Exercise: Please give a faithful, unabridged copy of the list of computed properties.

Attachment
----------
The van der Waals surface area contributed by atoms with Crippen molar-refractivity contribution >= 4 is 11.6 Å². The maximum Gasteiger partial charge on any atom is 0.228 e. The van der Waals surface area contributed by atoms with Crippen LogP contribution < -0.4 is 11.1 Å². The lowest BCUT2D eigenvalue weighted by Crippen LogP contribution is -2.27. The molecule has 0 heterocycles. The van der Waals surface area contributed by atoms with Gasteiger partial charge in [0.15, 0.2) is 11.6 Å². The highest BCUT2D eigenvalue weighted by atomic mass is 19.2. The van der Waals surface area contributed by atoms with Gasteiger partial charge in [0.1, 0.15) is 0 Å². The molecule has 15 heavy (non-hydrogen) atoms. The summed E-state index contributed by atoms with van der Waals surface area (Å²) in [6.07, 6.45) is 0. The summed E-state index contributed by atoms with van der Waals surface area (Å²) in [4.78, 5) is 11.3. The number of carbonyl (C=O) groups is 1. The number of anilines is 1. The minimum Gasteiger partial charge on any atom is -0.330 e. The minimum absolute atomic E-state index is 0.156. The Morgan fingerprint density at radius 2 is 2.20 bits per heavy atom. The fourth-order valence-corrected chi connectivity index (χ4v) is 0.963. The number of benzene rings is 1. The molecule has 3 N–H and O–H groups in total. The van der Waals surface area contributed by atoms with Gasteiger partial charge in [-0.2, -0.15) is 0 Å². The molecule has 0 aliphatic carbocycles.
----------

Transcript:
The van der Waals surface area contributed by atoms with Crippen molar-refractivity contribution >= 4 is 11.6 Å². The maximum Gasteiger partial charge on any atom is 0.228 e. The van der Waals surface area contributed by atoms with Crippen LogP contribution < -0.4 is 11.1 Å². The lowest BCUT2D eigenvalue weighted by Crippen LogP contribution is -2.27. The molecule has 0 heterocycles. The van der Waals surface area contributed by atoms with Gasteiger partial charge in [0.15, 0.2) is 11.6 Å². The highest BCUT2D eigenvalue weighted by atomic mass is 19.2. The van der Waals surface area contributed by atoms with Gasteiger partial charge in [0.1, 0.15) is 0 Å². The molecule has 15 heavy (non-hydrogen) atoms. The summed E-state index contributed by atoms with van der Waals surface area (Å²) in [6.07, 6.45) is 0. The summed E-state index contributed by atoms with van der Waals surface area (Å²) in [4.78, 5) is 11.3. The number of carbonyl (C=O) groups is 1. The number of anilines is 1. The minimum Gasteiger partial charge on any atom is -0.330 e. The minimum absolute atomic E-state index is 0.156. The Morgan fingerprint density at radius 2 is 2.20 bits per heavy atom. The fourth-order valence-corrected chi connectivity index (χ4v) is 0.963. The number of benzene rings is 1. The molecule has 3 N–H and O–H groups in total. The van der Waals surface area contributed by atoms with Gasteiger partial charge in [-0.2, -0.15) is 0 Å². The molecule has 0 aliphatic carbocycles.